Howard takes HR Derby

Rogers' All-Star experience much improved over '05's

Guillen OK with Ramirez's absence

Notebook

All-star Game

July 11, 2006|By DAN CONNOLLY | DAN CONNOLLY,SUN REPORTER

PITTSBURGH -- Two of the National League's brightest young stars ended up facing off in baseball's most contrived event last night at PNC Park.

And the big guy knocked off the littler guy while sending one fan home with a cool prize.

Philadelphia Phillies first baseman Ryan Howard out-slugged New York Mets third baseman David Wright 5-4 to win this year's Home Run Derby.

Howard, the Phillies' 6-foot-4, 252-pound slugger, needed just 10 swings to hit five homers for his first title. Three of the shots were rather impressive.

His first homer of the final round cleared the batter's eye wall in center field. His third bounced into the river over the right-field stands. And his fifth hit the "Hit it Here" sign in right field, enabling a fan in Section 220 to receive 500 free airline flights from MasterCard.

Not bad for a 26-year-old participating in his first All-Star Game.

Wright, 23, 6 feet, 200 pounds, was the leader through two rounds with 18 homers. He hit four in 14 swings in the finale.

Orioles shortstop Miguel Tejada, who won in 2004, was eliminated in the first round after hitting three homers in 13 swings.

Change for Rogers

Last year at this time, left-hander Kenny Rogers was about to step on the All-Star field in Detroit wondering how the crowd would react to him after his suspension for shoving two cameramen in Texas.

This year, Rogers, representing the Detroit Tigers, is the American League's starting pitcher. Talk about different experiences.

"I would be lying if I said it wasn't hard," Rogers said of the 2005 game, in which he was booed during introductions and when he pitched. "I think I grew up through that a little bit and learned from it and tried to make myself a little bit better.

"This year, I am hoping for a more enjoyable time."

Rogers (11-3, 3.85 ERA) faces Los Angeles Dodgers right-hander Brad Penny (10-2, 2.91 ERA) tonight.

No Ramirez

Boston Red Sox left fielder Manny Ramirez was voted as an American League starter by the fans, but chose not to participate in the All-Star Game because of a sore knee. Yet that didn't stop him from playing all 19 innings in Sunday's marathon game against the Chicago White Sox.

White Sox manager Ozzie Guillen, who is in charge of the AL squad, said he was OK with Ramirez skipping tonight's game but playing so much Sunday against the White Sox because, Guillen joked, "he went 0-for-6 [actually, 1-for-8]."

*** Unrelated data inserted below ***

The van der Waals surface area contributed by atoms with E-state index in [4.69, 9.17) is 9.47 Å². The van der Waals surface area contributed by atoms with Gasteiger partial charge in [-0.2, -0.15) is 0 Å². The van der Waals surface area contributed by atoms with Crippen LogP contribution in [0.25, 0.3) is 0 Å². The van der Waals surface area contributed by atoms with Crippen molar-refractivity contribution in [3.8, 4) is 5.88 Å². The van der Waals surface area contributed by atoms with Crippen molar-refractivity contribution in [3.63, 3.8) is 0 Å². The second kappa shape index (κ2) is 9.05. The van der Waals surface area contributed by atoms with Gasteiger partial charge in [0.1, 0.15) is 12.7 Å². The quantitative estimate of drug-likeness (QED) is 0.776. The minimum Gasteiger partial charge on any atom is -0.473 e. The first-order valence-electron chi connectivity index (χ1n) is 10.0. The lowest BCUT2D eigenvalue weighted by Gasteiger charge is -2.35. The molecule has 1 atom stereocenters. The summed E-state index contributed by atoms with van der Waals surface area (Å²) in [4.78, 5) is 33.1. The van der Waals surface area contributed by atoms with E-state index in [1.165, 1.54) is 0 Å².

White Sox first baseman Paul Konerko said he has no problem with Ramirez's decision because "every guy is different." But he added, "for myself, this is the fans' game. If they voted you in I think you have an obligation to go."

No. 2 for Ryan

Toronto Blue Jays closer B.J. Ryan is attending his second consecutive All-Star Game. Last year, he made his first while with the Orioles. He said he is taking no enjoyment in his former team's rough season.

"You don't want to wish anything bad on anybody," Ryan said. "They've got guys over there who are great baseball players and you know they are better than that."

He reiterated that last year was a tough season for everyone in Baltimore. And he expressed surprise that his former bullpen mate, Jason Grimsley, is being investigated by the federal government for alleged steroid and human growth hormone use.

"I played with Jason for a while and I like him. I know his wife and his family. You hate to see him get caught up in that," Ryan said. "It's not good for anybody. It's not good for baseball. It's not good for the team. It's not good for Jason."

Juiced baseballs?

Lance Berkman of the Houston Astros said he thinks the baseballs that Major League Baseball used in the past for its Home Run Derby might have been, let's say, artificially enhanced.

"I don't think that Major League Baseball will want me to say this, but I think the balls we use during the Home Run Derby are different than the ones we use during the regular season," Berkman said. "The balls I hit in 2004? I've never hit the ball like that during the regular season. I think they might have a little different center."

Berkman leaves room for a simpler theory, too.

"Of course, it also could be that I swing four or five times as hard in the Home Run Derby than I would in regular batting practice," he said.

More changes

Two more players were added to the rosters yesterday. National League manager Phil Garner named St. Louis Cardinals shortstop David Eckstein to replace the New York Mets' Jose Reyes (injured left pinky finger). The Atlanta Braves' Edgar Renteria, formerly a reserve, will now be the NL starting shortstop in place of Reyes.

Also, Guillen selected Minnesota Twins rookie left-hander Francisco Liriano to replace Chicago pitcher Jose Contreras, who is being rested after pitching six innings on Sunday. dan.connolly@baltsun.com

Home Run Derby

First round

Total Long

David Wright, N.Y. Mets 16 476

David Ortiz, Boston 10 488

Miguel Cabrera, Florida 9 471

Ryan Howard, Philadelphia 8 471

Jermaine Dye, Chi. White Sox 7 476

Miguel Tejada, Orioles 3 461

Lance Berkman, Houston 3 456

Troy Glaus, Toronto 1 450

Second round

2R Total Long

Howard 10 18 461

Wright 2 18 438

Cabrera 6 15 455

Ortiz 3 13 472

Finals

Total Long

Howard 5 463

Wright 4 453

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